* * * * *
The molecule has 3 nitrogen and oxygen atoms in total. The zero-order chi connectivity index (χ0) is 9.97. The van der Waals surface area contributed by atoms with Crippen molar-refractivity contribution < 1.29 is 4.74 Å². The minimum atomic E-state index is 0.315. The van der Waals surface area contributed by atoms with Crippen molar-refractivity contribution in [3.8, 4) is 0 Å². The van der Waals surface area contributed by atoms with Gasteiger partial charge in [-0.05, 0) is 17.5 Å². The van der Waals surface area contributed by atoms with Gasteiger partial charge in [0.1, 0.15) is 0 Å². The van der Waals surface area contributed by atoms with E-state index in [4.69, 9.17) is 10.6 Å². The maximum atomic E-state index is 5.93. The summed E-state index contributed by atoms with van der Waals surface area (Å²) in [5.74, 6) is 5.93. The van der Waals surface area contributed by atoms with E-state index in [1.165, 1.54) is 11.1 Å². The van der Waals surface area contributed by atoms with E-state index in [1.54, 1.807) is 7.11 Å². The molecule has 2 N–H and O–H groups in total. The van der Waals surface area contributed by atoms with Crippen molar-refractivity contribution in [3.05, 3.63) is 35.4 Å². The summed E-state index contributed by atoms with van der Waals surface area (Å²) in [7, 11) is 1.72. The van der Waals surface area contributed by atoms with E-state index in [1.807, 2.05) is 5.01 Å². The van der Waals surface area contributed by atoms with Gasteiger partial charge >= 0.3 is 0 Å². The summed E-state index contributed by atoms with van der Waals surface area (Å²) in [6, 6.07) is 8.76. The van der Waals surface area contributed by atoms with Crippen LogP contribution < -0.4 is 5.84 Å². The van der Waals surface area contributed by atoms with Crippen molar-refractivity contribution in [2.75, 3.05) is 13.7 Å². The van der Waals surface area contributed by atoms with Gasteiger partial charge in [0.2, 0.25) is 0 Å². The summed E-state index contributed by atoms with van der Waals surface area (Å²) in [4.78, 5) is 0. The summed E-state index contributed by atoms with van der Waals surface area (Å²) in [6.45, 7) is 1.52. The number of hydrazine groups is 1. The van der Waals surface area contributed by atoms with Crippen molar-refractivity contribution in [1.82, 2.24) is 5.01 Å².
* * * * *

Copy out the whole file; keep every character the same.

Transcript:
The molecule has 3 nitrogen and oxygen atoms in total. The zero-order chi connectivity index (χ0) is 9.97. The van der Waals surface area contributed by atoms with Crippen molar-refractivity contribution < 1.29 is 4.74 Å². The minimum atomic E-state index is 0.315. The van der Waals surface area contributed by atoms with Crippen molar-refractivity contribution in [3.8, 4) is 0 Å². The van der Waals surface area contributed by atoms with Gasteiger partial charge in [-0.05, 0) is 17.5 Å². The van der Waals surface area contributed by atoms with Gasteiger partial charge in [0.1, 0.15) is 0 Å². The van der Waals surface area contributed by atoms with E-state index in [4.69, 9.17) is 10.6 Å². The maximum atomic E-state index is 5.93. The summed E-state index contributed by atoms with van der Waals surface area (Å²) in [5.74, 6) is 5.93. The van der Waals surface area contributed by atoms with E-state index in [1.165, 1.54) is 11.1 Å². The van der Waals surface area contributed by atoms with E-state index in [1.54, 1.807) is 7.11 Å². The molecule has 2 N–H and O–H groups in total. The van der Waals surface area contributed by atoms with Crippen molar-refractivity contribution in [3.05, 3.63) is 35.4 Å². The summed E-state index contributed by atoms with van der Waals surface area (Å²) in [7, 11) is 1.72. The van der Waals surface area contributed by atoms with E-state index in [1.807, 2.05) is 5.01 Å². The van der Waals surface area contributed by atoms with Gasteiger partial charge >= 0.3 is 0 Å². The summed E-state index contributed by atoms with van der Waals surface area (Å²) in [6, 6.07) is 8.76. The van der Waals surface area contributed by atoms with Crippen LogP contribution < -0.4 is 5.84 Å². The van der Waals surface area contributed by atoms with Crippen molar-refractivity contribution in [2.75, 3.05) is 13.7 Å². The van der Waals surface area contributed by atoms with Gasteiger partial charge in [0.2, 0.25) is 0 Å². The summed E-state index contributed by atoms with van der Waals surface area (Å²) in [4.78, 5) is 0. The summed E-state index contributed by atoms with van der Waals surface area (Å²) in [6.45, 7) is 1.52. The number of hydrazine groups is 1. The van der Waals surface area contributed by atoms with Crippen molar-refractivity contribution in [1.82, 2.24) is 5.01 Å².